Sunday, December 10, 2006

Restoring The Strippins

The area in which I live was heavy into deep-mine anthracite coal. Under an apartment building I lived in was a very large mine, part of a complex which went under pretty much the entire Valley. The top vein of the mine is five hundred feet below our place, so the miners went down in an elevator. What’s holding the whole area up now? Probably a bunch of poles, some coal pillars and a lot of nothing. We’re lucky the mines, which flooded in 1959, may provide some extra strength. At least, I hope so.

There are loads of strip mines in this area, as well. Surface mines which have little overburden, as the dirt and rocks are called. Scrape that off and the coal is lying there for the taking. A strip mine can be fairly shallow, as those things go, or it can go down a hundred feet or more. One such mine a few miles away has three huge steam shovels working it, each one at least as large as a six-story building.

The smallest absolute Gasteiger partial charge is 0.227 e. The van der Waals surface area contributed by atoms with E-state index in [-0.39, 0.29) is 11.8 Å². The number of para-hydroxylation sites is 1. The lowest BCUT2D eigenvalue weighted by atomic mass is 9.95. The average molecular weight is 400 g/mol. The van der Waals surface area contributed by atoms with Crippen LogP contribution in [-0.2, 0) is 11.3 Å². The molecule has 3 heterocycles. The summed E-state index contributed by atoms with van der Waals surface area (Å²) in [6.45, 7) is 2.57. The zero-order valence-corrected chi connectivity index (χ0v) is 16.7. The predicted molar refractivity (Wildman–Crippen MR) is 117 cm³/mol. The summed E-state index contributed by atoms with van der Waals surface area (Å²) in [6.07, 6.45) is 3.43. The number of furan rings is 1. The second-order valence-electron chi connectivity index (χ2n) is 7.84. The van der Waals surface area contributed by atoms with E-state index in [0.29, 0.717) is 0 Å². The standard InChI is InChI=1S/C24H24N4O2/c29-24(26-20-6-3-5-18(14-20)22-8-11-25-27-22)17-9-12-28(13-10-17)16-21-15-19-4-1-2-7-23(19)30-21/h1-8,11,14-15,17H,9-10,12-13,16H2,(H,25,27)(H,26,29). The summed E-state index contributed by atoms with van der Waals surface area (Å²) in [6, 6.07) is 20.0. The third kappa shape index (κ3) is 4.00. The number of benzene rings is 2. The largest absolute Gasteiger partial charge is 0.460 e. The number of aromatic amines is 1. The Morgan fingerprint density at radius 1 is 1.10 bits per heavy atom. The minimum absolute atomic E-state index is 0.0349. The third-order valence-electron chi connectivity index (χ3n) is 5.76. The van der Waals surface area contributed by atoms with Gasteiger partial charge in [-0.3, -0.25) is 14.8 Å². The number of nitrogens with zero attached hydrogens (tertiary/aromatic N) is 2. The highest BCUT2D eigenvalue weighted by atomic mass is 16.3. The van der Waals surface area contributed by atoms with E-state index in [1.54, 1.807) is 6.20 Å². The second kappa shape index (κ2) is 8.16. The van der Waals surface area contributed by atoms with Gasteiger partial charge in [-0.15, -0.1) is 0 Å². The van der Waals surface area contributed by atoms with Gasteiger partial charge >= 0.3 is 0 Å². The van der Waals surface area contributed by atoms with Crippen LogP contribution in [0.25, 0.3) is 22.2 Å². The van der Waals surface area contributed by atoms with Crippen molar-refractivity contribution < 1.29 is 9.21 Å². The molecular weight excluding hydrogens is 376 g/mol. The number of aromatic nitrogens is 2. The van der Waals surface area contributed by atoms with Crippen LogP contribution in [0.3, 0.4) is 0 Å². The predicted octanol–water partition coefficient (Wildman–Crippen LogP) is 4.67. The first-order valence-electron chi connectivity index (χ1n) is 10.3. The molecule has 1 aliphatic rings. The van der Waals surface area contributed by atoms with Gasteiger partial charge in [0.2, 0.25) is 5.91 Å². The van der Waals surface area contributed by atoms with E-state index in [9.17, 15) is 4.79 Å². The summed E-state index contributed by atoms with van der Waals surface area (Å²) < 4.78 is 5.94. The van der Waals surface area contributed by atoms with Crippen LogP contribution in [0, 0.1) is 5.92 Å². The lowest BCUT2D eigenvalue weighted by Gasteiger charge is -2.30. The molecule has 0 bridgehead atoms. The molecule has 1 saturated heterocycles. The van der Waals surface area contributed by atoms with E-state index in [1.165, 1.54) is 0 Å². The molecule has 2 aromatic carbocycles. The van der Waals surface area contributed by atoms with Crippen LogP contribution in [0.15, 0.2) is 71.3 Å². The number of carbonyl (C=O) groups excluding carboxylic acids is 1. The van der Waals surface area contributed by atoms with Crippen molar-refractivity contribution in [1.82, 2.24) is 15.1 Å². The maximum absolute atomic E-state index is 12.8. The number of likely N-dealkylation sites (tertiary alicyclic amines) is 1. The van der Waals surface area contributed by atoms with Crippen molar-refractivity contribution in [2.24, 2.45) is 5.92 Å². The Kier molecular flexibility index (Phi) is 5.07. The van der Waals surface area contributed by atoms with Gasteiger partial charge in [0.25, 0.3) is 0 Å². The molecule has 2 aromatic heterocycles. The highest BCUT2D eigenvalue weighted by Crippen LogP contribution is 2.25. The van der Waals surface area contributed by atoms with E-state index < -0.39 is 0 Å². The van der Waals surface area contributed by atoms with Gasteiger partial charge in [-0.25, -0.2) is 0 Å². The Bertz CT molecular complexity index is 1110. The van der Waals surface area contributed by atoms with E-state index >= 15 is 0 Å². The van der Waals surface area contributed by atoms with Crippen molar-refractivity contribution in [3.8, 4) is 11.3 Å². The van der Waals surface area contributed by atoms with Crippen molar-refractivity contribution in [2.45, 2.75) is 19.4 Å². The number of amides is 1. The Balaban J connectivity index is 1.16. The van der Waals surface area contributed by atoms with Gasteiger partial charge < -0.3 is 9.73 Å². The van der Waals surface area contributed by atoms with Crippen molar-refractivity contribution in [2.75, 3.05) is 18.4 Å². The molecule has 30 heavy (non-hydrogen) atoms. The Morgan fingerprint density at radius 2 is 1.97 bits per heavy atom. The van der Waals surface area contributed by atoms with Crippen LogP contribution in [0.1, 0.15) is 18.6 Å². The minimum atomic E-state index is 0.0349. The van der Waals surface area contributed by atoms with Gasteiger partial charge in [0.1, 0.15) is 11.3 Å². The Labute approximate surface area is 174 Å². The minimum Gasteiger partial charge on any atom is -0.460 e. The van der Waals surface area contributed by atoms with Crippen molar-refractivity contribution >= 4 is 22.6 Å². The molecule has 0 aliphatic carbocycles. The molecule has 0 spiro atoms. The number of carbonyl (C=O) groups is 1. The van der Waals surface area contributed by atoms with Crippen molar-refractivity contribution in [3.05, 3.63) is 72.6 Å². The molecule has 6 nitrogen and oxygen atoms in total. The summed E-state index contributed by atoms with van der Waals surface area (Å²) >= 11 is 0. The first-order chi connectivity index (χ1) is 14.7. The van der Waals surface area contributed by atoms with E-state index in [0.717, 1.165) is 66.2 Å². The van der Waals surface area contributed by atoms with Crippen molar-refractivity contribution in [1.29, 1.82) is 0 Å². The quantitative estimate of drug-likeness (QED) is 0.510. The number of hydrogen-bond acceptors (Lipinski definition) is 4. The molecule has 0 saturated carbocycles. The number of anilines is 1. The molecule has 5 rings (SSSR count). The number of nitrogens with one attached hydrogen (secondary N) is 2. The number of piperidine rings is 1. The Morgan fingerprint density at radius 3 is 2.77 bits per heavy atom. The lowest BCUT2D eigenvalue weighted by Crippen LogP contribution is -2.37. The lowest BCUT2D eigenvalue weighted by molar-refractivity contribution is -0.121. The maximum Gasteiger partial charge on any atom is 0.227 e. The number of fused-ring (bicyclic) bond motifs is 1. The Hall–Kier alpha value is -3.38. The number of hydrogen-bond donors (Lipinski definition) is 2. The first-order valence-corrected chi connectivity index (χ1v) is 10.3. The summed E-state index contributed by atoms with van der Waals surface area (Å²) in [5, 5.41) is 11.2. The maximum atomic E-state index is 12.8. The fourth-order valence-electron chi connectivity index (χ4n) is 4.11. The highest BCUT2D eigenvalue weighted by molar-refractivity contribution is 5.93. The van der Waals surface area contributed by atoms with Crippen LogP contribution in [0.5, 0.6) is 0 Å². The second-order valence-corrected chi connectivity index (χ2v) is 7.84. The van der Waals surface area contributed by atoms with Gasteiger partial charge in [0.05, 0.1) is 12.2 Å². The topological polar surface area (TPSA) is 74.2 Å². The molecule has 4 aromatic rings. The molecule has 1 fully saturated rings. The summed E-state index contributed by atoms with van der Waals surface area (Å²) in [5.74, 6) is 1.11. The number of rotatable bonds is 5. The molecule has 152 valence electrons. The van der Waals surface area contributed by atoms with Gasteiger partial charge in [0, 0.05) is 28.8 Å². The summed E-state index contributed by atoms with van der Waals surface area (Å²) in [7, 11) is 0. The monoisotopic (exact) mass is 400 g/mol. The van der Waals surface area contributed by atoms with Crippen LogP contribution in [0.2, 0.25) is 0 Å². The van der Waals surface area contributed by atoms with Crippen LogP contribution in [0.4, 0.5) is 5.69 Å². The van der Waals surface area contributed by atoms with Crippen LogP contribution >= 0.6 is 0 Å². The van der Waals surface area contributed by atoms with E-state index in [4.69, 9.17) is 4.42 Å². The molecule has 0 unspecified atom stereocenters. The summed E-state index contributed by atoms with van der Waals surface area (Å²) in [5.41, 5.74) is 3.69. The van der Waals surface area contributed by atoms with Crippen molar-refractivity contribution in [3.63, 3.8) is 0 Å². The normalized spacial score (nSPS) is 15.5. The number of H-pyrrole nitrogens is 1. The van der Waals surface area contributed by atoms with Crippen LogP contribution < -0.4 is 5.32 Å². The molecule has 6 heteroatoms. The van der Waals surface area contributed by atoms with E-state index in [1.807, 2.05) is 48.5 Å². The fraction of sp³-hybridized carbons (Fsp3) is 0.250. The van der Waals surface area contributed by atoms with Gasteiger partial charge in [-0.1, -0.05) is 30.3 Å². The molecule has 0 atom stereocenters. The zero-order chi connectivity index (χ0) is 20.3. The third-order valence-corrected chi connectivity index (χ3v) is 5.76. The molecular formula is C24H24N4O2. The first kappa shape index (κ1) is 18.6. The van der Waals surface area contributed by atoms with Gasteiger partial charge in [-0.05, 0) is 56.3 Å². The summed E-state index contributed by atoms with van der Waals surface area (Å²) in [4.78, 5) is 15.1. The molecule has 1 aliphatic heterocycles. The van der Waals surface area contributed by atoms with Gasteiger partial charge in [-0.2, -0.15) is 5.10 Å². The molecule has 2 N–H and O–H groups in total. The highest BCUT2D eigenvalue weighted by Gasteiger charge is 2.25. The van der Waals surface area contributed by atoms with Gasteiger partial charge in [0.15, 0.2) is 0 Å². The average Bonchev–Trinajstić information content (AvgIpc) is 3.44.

The beautification “fix it up” laws require that the strippins (as they are called locally) be restored to something that looks fairly nice. When the surface mining is done and all the equipment is removed, the companies then have to make the land look good.

“…and all the equipment is removed.” Uh-oh. You mean that’s why you will see a raw strip mine with one old broken-down useless piece of junk sitting there? That’s why it’s not been removed?

I hate to be cynical and say the mine owners wrote the law…


Blogger Cold Josh Vail said...

That Sounds like Harlan co. Ky is you ask me. Down there they are fillng up the hollers with the strippins.

Loretta Lynn said it best.

December 10, 2006 6:28 PM  

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